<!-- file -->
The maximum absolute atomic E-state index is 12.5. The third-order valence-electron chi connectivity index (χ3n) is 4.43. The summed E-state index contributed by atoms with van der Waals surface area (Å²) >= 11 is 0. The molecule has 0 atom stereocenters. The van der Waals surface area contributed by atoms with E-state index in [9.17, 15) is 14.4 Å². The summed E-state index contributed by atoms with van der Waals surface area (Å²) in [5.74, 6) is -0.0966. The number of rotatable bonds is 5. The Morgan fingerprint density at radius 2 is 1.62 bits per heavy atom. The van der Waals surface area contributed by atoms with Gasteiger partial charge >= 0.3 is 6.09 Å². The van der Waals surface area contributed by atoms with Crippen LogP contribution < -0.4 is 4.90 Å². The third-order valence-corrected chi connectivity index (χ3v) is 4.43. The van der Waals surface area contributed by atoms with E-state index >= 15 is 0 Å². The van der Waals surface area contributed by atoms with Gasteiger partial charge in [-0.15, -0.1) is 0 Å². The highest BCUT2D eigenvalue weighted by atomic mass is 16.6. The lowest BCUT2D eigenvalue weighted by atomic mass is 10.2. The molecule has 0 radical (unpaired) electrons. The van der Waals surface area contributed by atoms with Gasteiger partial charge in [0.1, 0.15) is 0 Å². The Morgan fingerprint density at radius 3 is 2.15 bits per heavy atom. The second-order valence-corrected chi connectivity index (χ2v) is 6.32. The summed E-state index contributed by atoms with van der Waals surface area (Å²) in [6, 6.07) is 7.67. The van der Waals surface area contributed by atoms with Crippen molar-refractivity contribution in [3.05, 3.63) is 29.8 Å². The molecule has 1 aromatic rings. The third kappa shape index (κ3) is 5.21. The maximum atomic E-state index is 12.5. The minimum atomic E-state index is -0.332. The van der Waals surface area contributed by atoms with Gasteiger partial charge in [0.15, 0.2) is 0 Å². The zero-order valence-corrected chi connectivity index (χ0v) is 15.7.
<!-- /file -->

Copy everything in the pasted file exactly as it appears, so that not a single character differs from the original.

The maximum absolute atomic E-state index is 12.5. The third-order valence-electron chi connectivity index (χ3n) is 4.43. The summed E-state index contributed by atoms with van der Waals surface area (Å²) >= 11 is 0. The molecule has 0 atom stereocenters. The van der Waals surface area contributed by atoms with E-state index in [9.17, 15) is 14.4 Å². The summed E-state index contributed by atoms with van der Waals surface area (Å²) in [5.74, 6) is -0.0966. The number of rotatable bonds is 5. The Morgan fingerprint density at radius 2 is 1.62 bits per heavy atom. The van der Waals surface area contributed by atoms with Gasteiger partial charge >= 0.3 is 6.09 Å². The van der Waals surface area contributed by atoms with Crippen LogP contribution < -0.4 is 4.90 Å². The third-order valence-corrected chi connectivity index (χ3v) is 4.43. The van der Waals surface area contributed by atoms with E-state index >= 15 is 0 Å². The van der Waals surface area contributed by atoms with Gasteiger partial charge in [-0.15, -0.1) is 0 Å². The highest BCUT2D eigenvalue weighted by atomic mass is 16.6. The lowest BCUT2D eigenvalue weighted by atomic mass is 10.2. The molecule has 0 radical (unpaired) electrons. The van der Waals surface area contributed by atoms with Gasteiger partial charge in [0.1, 0.15) is 0 Å². The Morgan fingerprint density at radius 3 is 2.15 bits per heavy atom. The second-order valence-corrected chi connectivity index (χ2v) is 6.32. The summed E-state index contributed by atoms with van der Waals surface area (Å²) in [6, 6.07) is 7.67. The van der Waals surface area contributed by atoms with Crippen molar-refractivity contribution in [3.05, 3.63) is 29.8 Å². The molecule has 1 aromatic rings. The third kappa shape index (κ3) is 5.21. The maximum atomic E-state index is 12.5. The minimum atomic E-state index is -0.332. The van der Waals surface area contributed by atoms with Gasteiger partial charge in [0.15, 0.2) is 0 Å². The zero-order valence-corrected chi connectivity index (χ0v) is 15.7.